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Obama, Hu open talks as world watches

President Barack Obama and Chinese President Hu Jintao walk past a guard of honor during a welcome ceremony in Beijing.

Associated Press

President Barack Obama and Chinese President Hu Jintao walk past a guard of honor during a welcome ceremony in Beijing.

BEIJING — President Barack Obama says that China's partnership has helped the United States pull out of the worst recession in a generation.

Obama and Chinese President Hu Jintao appeared together and spoke to reporters after two meetings today. Obama says a revised economic approach will help increase U.S. exports and create jobs while helping bring about higher living standards in China.

Obama and Hu sent cooperative signals before they began closed-door meetings. The pair sought to strike a balance between trading partners and competitors during Obama's first trip to China amid a tour of Asia.

"We believe strong dialogue is important not only for the U.S and China, but for the rest of the world," Obama said, flanked by his national security team as the session began with great ceremony.

Hu reciprocated with kind words in public: "I look forward to having an in-depth relationship."

After those brief comments to reporters, the two presidents opened more than two hours of private talks at the Great Hall of the People, located on the edge of Tiananmen Square.

The buildup to the meetings in China brought a cautious balancing from the first-term U.S. leader.

A day before, Obama prodded China about Internet controls and free speech during a forum with students in Shanghai. His message was not widely heard in the country; his words were drastically limited online and shown on just one regional television channel.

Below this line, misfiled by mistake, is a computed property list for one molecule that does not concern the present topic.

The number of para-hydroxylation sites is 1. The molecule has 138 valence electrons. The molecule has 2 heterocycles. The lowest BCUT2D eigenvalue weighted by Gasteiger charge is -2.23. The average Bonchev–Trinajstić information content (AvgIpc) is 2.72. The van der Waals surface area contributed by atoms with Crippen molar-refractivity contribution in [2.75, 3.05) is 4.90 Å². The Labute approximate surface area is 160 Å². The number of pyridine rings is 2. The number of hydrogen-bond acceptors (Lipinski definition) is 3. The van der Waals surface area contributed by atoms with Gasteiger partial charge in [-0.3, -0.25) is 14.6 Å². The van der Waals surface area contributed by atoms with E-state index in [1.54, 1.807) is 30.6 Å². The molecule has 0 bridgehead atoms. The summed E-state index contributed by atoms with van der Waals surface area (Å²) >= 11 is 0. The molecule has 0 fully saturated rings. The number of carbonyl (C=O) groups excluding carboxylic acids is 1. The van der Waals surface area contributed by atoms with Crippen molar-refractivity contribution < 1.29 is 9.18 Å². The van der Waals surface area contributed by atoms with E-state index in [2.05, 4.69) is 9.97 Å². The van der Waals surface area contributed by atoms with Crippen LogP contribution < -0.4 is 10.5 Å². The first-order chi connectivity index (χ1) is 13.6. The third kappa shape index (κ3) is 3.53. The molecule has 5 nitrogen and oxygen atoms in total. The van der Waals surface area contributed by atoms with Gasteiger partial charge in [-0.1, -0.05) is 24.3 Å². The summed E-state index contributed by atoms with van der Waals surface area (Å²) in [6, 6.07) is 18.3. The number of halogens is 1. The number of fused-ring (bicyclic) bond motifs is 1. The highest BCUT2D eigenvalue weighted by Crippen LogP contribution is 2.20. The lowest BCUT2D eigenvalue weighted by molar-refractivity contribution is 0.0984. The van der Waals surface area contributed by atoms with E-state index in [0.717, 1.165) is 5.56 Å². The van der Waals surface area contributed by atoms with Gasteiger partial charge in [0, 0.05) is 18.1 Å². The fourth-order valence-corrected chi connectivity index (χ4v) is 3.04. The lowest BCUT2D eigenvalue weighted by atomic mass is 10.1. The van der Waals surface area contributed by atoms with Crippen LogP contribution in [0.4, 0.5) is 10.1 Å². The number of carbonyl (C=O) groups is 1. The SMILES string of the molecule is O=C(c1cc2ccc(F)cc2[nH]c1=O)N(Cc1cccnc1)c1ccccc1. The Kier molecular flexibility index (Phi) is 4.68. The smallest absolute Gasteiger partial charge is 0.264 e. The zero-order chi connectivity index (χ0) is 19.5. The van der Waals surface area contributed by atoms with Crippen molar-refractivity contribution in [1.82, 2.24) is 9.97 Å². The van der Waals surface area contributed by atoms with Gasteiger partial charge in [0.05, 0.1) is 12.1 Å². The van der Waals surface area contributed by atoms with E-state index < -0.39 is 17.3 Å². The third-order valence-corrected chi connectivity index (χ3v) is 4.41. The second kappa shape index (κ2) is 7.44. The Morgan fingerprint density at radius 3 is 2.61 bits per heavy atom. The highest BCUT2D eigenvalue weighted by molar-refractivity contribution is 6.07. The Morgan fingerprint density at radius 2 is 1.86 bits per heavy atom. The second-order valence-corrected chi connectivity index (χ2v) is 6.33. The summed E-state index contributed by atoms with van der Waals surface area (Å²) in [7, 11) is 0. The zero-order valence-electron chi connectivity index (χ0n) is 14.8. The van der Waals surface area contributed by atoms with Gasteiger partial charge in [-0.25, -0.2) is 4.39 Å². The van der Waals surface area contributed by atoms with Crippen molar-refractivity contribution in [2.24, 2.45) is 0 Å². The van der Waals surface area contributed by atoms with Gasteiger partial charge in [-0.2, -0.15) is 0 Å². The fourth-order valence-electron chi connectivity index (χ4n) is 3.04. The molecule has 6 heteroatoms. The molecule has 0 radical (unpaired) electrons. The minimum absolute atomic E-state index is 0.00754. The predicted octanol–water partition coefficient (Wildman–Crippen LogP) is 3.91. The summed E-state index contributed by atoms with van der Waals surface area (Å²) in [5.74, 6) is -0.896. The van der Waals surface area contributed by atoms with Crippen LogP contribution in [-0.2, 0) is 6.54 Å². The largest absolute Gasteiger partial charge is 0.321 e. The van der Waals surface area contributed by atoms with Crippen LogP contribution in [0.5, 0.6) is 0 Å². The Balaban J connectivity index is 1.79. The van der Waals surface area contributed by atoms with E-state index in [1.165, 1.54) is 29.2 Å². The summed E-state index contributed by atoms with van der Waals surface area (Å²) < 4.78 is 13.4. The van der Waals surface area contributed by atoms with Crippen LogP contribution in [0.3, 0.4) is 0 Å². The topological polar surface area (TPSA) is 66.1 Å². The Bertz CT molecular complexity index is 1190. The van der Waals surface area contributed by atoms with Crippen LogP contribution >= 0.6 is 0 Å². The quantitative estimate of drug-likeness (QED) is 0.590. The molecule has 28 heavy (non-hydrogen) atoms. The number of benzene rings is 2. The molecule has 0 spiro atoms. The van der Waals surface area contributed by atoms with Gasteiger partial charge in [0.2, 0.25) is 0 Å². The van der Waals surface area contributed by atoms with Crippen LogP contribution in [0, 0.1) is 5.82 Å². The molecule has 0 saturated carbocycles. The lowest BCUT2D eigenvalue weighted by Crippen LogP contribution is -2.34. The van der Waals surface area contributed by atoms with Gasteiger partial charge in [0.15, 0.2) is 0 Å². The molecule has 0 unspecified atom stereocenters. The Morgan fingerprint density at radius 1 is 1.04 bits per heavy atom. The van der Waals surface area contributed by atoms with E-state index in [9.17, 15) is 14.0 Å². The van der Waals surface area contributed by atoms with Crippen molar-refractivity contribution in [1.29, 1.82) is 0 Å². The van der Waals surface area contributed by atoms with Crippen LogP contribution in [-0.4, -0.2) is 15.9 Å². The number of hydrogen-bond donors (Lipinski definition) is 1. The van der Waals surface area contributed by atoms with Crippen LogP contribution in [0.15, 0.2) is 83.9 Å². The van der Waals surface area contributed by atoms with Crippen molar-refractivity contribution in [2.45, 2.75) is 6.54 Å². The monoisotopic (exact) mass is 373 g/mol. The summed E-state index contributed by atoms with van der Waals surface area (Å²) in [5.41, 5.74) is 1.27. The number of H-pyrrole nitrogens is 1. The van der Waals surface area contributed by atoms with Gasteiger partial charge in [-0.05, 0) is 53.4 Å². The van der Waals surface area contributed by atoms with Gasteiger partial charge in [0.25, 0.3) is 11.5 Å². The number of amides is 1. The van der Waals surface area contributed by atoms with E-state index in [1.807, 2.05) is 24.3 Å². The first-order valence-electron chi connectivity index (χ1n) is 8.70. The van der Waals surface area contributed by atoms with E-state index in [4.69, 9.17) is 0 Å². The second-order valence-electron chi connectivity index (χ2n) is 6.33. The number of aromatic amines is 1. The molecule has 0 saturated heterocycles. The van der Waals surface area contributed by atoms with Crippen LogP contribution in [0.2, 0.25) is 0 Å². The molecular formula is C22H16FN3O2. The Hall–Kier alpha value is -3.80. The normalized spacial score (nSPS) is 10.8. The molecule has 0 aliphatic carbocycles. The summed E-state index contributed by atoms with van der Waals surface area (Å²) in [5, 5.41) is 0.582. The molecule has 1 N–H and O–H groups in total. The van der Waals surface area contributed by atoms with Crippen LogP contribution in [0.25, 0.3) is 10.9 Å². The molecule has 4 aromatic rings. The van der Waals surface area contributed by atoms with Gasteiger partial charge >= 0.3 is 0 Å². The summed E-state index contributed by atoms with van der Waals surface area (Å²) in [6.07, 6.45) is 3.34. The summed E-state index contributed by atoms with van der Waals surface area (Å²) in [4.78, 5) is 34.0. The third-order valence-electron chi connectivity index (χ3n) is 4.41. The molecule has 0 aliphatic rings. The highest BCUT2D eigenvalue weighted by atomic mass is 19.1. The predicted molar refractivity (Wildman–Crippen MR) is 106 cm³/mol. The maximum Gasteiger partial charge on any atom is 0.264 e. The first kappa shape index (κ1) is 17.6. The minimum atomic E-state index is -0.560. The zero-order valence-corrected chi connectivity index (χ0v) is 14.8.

He also suggested that China, now a giant in economic impact as well as territory, must take a bigger role on the world stage — part of "burden of leadership" it shares with the United States.

"I will tell you, other countries around the world will be waiting for us," Obama said in an American-style town-hall discussion with Chinese university students in Shanghai, where he spent a day before flying to China's capital for a state visit with President Hu.

Eager to achieve a successful summit, the two leaders were likely to avoid public spats on economic issues. With America's budget deficit soaring to a yearly record of $1.42 trillion, China is the No. 1 lender to Washington and has expressed concern that the falling price of the dollar threatens the value of its U.S. holdings.

Obama's town hall meeting in Shanghai on Monday showed how difficult it is for the governments to work together. The U.S. initially requested a larger venue and a live broadcast on a major network. In the end, Chinese officials put the event on the eastern fringes of the city. Only local Shanghai TV carried it live, though it was streamed on two popular Internet portals and on the White House's Web site, which is not censored.

In brief remarks before the initial talks, Hu noted Obama's Shanghai meeting with students, calling the session "quite lively."

Obama smiled broadly throughout the welcoming remarks late Monday, then told Hu that "the world recognizes the importance of the U.S.-Chinese relationship" in tackling global problems.

The two met again — more formally — today.

Obama, Hu open talks as world watches 11/16/09 [Last modified: Tuesday, November 17, 2009 12:25am]
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